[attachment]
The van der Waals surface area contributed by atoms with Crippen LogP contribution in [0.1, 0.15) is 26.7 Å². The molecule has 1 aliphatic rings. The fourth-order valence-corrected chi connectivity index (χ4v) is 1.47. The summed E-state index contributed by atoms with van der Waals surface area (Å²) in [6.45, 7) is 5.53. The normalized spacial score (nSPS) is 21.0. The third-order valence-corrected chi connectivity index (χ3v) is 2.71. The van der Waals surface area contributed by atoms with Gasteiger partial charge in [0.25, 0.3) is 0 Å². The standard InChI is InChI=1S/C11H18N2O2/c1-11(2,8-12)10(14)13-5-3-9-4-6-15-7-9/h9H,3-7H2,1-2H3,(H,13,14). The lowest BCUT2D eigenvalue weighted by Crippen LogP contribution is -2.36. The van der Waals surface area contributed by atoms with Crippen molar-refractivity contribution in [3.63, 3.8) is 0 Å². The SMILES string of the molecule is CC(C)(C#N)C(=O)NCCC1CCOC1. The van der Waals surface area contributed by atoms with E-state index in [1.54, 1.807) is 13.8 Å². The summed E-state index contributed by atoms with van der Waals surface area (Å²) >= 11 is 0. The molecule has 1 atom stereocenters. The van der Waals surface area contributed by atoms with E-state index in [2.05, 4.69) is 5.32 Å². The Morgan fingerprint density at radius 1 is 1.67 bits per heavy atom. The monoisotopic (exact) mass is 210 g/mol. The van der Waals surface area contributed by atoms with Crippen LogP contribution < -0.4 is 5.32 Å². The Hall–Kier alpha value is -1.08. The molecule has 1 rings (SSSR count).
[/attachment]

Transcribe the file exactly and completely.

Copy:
The van der Waals surface area contributed by atoms with Crippen LogP contribution in [0.1, 0.15) is 26.7 Å². The molecule has 1 aliphatic rings. The fourth-order valence-corrected chi connectivity index (χ4v) is 1.47. The summed E-state index contributed by atoms with van der Waals surface area (Å²) in [6.45, 7) is 5.53. The normalized spacial score (nSPS) is 21.0. The third-order valence-corrected chi connectivity index (χ3v) is 2.71. The van der Waals surface area contributed by atoms with Gasteiger partial charge in [0.25, 0.3) is 0 Å². The standard InChI is InChI=1S/C11H18N2O2/c1-11(2,8-12)10(14)13-5-3-9-4-6-15-7-9/h9H,3-7H2,1-2H3,(H,13,14). The lowest BCUT2D eigenvalue weighted by Crippen LogP contribution is -2.36. The van der Waals surface area contributed by atoms with Crippen molar-refractivity contribution in [3.63, 3.8) is 0 Å². The SMILES string of the molecule is CC(C)(C#N)C(=O)NCCC1CCOC1. The van der Waals surface area contributed by atoms with E-state index in [1.54, 1.807) is 13.8 Å². The summed E-state index contributed by atoms with van der Waals surface area (Å²) >= 11 is 0. The molecule has 1 atom stereocenters. The van der Waals surface area contributed by atoms with E-state index in [2.05, 4.69) is 5.32 Å². The Morgan fingerprint density at radius 1 is 1.67 bits per heavy atom. The monoisotopic (exact) mass is 210 g/mol. The van der Waals surface area contributed by atoms with Crippen LogP contribution < -0.4 is 5.32 Å². The Hall–Kier alpha value is -1.08. The molecule has 1 rings (SSSR count).